I’ve seen no sign of the mink since the second day I had the trap out, when I caught a second juvenile. I assume the adult female has moved the remaining kits to another location, but this area of bank is still part of her territory and I’m concerned that the new kingfisher nest is not going to be safe from her as things stand.

Kingfisher nest predation by Mink

For the second year in succession, the kingfishers have lost a nest to predation by mink. The kingfishers had been incubating for about 2 weeks when the mink struck, predating the Sand Martin nest and the Kingfisher nest within a matter of minutes.

The only piece of positive news in this is that the adult female, who was incubating at the time managed to exit the nest before the mink entered, so both of the adults have survived the attack and still have time for another brood.

What this incident has highlighted though is how vulnerable these nest banks are to Mink. During the time I’ve been observing this nest site, I had assumed that the entrance was safe from the Mink, being over 4ft above the base of the bank and dug into a loose sandy clay bank. Although the Mink struggled to enter the Kingfisher nest, it managed to get in after only a few failed attempts, and entered the Sand Martin burrow on its first attempt. Coming a week after many of us watched a Mink predating a Kingfisher nest on the BBC during Springwatch, I think this goes to show how much of a threat these introduced predators are to bank nesting birds like kingfishers and martins.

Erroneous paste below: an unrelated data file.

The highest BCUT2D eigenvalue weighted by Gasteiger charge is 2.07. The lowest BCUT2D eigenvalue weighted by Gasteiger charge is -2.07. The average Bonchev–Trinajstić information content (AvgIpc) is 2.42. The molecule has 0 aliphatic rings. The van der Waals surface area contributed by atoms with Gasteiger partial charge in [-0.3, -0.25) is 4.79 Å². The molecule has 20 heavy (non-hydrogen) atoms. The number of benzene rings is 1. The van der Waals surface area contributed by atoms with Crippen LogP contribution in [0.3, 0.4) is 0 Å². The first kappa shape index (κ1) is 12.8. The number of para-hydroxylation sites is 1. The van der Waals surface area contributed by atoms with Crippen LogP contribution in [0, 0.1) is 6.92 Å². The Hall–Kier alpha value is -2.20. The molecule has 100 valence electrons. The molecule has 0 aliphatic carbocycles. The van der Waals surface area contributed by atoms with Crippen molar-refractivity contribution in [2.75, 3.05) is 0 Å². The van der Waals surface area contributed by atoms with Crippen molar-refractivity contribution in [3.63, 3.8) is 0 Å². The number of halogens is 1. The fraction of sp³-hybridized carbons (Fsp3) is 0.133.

Half an hour after this event, the male was removing egg shells from the nest burrow.

I very nearly left my hide to try and scare the mink off while this was unfolding, however, I’m certain the Mink would have returned after I left and so I decided to document what happened without interfering, however I will now be discussing mink trapping with the land owner